KS, a grant from KCOM Biomedical Sciences Graduate Program to K

K.S., a grant from KCOM Biomedical Sciences Graduate Program to K.S. and an ASDOH summer internship to M.R.C. “
“Osmoadaptation may be an important trait for the pathogenicity of Streptococcus mutans. However, how this organism adapts to changes in osmolality in the oral cavity remains unclear. In this study, we showed that S. mutans utilizes K+ for osmoadaptation, in

which protease maturation lipoprotein (PrtM) plays an important role. Although growth of the wild-type strain was impaired in a hyperosmotic medium [brain heart infusion (BHI) containing AG-014699 order 0.3 M NaCl] compared with that in an unmodified BHI, the prtM mutant grew much more poorly in 0.3 M NaCl BHI. Comparison of growth behavior in the hyperosmotic medium supplemented with different osmoprotectants revealed that only the addition of K+ allowed the bacteria to overcome the impairment of growth caused by the high osmolality. These results suggest that K+ is an important compatible solute for S. mutans. Moreover, K+-associated recovery of growth was not observed for the prtM mutant, indicating that PrtM plays a critical role in the utilization of K+. Quantitative reverse-transcriptase polymerase Selumetinib mouse chain reaction analysis showed that

prtM was induced by osmotic stress, implying that prtM is an osmoresponsive gene. These findings suggest that K+ is an important compatible solute for S. mutans, and that the osmoresponsive lipoprotein PrtM is involved in K+ utilization, contributing to osmoadaptation of S. mutans. “
“Research Group of Industrial Microbiology and Food Biotechnology, Faculty of Sciences and Bioengineering Sciences, Vrije Universiteit, Brussel, Belgium Rhamnolipids are biosurfactants produced by the soil bacterium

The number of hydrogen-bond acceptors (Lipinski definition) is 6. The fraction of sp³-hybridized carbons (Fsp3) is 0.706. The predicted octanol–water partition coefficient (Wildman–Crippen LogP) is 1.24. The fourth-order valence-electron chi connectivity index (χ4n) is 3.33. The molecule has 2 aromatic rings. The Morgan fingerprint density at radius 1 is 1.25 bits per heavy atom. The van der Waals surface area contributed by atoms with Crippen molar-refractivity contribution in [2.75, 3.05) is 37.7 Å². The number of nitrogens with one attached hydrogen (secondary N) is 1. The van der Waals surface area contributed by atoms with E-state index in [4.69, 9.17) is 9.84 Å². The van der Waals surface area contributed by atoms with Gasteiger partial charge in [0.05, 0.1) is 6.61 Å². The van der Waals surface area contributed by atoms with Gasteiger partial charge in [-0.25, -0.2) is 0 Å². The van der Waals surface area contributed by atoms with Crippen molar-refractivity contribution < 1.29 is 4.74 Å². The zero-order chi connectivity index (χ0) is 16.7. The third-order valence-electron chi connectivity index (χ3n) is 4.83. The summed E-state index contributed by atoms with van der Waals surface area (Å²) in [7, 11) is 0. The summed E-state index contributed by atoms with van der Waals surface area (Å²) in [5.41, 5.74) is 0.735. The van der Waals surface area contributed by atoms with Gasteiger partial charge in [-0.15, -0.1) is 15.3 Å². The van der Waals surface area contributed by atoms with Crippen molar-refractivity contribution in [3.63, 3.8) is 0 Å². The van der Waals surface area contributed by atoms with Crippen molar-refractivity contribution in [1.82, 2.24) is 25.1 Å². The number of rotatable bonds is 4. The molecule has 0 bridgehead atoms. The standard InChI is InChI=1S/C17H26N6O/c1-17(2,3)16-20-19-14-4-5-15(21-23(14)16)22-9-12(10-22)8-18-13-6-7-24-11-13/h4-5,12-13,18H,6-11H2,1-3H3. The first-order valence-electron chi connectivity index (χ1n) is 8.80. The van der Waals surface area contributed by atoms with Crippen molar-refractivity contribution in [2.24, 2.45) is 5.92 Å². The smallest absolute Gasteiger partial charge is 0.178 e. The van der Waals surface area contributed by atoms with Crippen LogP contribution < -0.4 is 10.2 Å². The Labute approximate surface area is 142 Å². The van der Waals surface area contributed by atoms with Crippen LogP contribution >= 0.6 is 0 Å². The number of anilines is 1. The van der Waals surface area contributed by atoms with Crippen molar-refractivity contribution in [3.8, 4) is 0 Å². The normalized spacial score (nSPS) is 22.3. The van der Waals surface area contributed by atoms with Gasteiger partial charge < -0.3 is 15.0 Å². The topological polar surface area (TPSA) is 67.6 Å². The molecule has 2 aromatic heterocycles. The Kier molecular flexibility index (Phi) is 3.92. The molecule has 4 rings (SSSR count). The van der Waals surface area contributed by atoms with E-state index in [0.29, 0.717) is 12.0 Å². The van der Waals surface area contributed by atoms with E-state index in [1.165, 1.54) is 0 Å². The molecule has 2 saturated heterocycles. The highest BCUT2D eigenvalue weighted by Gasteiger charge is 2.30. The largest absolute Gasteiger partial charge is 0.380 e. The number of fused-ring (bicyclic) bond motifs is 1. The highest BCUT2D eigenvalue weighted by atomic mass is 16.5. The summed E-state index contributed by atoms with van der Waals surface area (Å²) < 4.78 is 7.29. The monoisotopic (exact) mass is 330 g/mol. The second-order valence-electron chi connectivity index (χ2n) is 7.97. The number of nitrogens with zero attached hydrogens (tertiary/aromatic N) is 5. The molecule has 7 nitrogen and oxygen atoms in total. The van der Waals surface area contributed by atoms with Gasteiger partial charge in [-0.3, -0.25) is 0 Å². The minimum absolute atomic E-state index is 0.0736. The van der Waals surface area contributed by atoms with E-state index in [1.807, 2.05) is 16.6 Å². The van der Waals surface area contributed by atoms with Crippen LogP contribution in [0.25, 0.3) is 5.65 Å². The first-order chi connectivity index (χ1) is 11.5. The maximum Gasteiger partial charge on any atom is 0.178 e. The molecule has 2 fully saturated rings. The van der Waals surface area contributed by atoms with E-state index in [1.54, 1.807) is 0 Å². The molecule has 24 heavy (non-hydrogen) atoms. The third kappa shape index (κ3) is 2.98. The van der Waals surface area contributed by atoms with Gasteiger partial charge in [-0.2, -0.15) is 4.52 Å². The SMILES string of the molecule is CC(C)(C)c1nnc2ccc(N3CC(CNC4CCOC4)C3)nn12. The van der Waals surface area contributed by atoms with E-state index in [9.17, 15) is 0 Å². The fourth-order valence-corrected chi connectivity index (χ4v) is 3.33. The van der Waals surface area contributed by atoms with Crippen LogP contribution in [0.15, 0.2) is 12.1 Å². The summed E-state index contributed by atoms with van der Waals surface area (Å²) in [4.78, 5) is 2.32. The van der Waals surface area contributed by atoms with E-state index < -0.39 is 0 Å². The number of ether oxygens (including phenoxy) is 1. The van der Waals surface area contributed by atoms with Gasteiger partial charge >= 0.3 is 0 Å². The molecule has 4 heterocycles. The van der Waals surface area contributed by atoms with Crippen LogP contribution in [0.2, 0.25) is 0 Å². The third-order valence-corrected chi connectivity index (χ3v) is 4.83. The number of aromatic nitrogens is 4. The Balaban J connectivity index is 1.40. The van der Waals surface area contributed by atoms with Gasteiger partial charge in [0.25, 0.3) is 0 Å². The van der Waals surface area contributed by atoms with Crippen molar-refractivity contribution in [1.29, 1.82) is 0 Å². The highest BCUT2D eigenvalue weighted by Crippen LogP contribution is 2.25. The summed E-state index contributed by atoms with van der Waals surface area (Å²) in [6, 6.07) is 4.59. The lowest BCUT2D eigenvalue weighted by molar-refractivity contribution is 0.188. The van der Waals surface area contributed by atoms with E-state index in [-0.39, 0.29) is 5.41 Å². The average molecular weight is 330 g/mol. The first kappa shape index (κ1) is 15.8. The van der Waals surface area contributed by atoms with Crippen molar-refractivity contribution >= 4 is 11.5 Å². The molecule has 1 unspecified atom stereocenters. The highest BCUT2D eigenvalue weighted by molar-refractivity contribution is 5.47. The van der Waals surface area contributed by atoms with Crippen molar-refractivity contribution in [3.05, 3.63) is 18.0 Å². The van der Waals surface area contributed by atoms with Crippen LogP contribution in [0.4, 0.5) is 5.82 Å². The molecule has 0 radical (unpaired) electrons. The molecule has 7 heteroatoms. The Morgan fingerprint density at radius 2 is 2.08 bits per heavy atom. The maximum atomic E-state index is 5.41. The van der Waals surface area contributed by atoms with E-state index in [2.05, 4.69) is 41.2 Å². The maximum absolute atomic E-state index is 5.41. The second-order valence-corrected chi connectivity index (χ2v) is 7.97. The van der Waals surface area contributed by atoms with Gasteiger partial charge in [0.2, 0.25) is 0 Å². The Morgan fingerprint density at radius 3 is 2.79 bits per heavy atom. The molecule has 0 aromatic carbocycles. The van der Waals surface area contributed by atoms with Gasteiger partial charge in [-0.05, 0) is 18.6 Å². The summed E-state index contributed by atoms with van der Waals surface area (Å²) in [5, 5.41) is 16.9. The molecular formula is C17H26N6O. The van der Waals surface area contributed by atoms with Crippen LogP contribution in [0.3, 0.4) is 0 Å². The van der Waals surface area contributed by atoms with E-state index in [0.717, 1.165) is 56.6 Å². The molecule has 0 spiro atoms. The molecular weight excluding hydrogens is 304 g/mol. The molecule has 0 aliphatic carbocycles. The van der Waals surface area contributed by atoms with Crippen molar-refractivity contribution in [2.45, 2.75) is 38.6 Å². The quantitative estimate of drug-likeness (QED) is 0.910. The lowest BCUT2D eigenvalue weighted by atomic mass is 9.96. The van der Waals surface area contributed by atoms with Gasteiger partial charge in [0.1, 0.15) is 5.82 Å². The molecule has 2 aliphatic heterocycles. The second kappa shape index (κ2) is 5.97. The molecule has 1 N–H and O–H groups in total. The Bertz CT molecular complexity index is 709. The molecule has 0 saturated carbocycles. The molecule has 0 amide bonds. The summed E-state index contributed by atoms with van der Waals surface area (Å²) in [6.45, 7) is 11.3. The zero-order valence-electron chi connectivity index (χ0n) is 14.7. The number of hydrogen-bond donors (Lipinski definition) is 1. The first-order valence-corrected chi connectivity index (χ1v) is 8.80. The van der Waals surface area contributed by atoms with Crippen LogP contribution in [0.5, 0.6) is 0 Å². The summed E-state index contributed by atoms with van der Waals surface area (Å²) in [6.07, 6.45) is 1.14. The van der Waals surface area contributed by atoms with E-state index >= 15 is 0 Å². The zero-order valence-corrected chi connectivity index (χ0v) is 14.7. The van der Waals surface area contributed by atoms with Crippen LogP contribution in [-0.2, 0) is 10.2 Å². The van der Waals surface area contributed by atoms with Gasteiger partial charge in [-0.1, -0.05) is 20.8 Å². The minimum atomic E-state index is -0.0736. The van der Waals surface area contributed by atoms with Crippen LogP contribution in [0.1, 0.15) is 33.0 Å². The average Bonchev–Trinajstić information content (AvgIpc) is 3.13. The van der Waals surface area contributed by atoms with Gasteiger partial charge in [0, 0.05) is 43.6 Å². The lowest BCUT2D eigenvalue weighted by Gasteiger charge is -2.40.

Pseudomonas aeruginosa. In addition to their high industrial potential as surface-active molecules, rhamnolipids also have antimicrobial properties. In densely populated habitats, such as the soil, production of antimicrobial compounds is important to inhibit growth of competitors. For the latter, it is crucial for survival to sense and respond to the presence of those antibiotics. To gain a first insight Interleukin-2 receptor into the biological competition involving biosurfactants, we investigated the cellular response of the model organism Bacillus subtilis upon exposure to rhamnolipids by genome-wide transcriptional profiling. Most of the differentially expressed genes can be assigned to two different regulatory networks: the cell envelope stress response mediated by the two-component system LiaRS and the extracytoplasmic function σ factor σM and the CssRS-dependent secretion stress response. Subsequent phenotypic analysis demonstrated a protective function of LiaRS and σM against cell lysis caused by rhamnolipids. Taken together, we present the first evidence that a single antimicrobial compound can simultaneously induce genes from two independent stress stimulons.

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